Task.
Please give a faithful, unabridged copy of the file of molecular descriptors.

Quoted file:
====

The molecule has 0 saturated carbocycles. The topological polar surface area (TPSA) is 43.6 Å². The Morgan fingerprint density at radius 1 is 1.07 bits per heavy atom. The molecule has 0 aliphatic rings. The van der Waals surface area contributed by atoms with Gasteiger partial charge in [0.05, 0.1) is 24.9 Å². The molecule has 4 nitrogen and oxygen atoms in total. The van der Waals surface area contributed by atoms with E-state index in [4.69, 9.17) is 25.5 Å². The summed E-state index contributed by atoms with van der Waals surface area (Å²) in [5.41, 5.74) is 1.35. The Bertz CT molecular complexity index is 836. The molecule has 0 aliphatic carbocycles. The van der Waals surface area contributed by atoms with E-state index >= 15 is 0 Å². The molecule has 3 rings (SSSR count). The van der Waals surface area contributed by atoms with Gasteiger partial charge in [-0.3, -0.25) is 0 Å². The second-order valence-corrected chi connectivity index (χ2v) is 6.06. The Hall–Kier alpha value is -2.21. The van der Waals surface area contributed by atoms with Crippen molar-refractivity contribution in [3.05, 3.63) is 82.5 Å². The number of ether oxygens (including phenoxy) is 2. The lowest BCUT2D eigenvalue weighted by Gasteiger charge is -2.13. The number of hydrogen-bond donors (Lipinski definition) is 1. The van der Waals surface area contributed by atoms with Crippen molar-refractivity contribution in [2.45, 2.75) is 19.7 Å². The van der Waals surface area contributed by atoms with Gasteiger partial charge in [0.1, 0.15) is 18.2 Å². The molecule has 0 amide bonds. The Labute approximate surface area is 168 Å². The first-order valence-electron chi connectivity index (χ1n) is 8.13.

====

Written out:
The molecule has 0 saturated carbocycles. The topological polar surface area (TPSA) is 43.6 Å². The Morgan fingerprint density at radius 1 is 1.07 bits per heavy atom. The molecule has 0 aliphatic rings. The van der Waals surface area contributed by atoms with Gasteiger partial charge in [0.05, 0.1) is 24.9 Å². The molecule has 4 nitrogen and oxygen atoms in total. The van der Waals surface area contributed by atoms with E-state index in [4.69, 9.17) is 25.5 Å². The summed E-state index contributed by atoms with van der Waals surface area (Å²) in [5.41, 5.74) is 1.35. The Bertz CT molecular complexity index is 836. The molecule has 0 aliphatic carbocycles. The van der Waals surface area contributed by atoms with E-state index >= 15 is 0 Å². The molecule has 3 rings (SSSR count). The van der Waals surface area contributed by atoms with Gasteiger partial charge in [-0.3, -0.25) is 0 Å². The second-order valence-corrected chi connectivity index (χ2v) is 6.06. The Hall–Kier alpha value is -2.21. The van der Waals surface area contributed by atoms with Crippen molar-refractivity contribution in [3.05, 3.63) is 82.5 Å². The number of ether oxygens (including phenoxy) is 2. The lowest BCUT2D eigenvalue weighted by Gasteiger charge is -2.13. The number of hydrogen-bond donors (Lipinski definition) is 1. The van der Waals surface area contributed by atoms with Crippen molar-refractivity contribution in [2.45, 2.75) is 19.7 Å². The van der Waals surface area contributed by atoms with Gasteiger partial charge in [0.1, 0.15) is 18.2 Å². The molecule has 0 amide bonds. The Labute approximate surface area is 168 Å². The first-order valence-electron chi connectivity index (χ1n) is 8.13.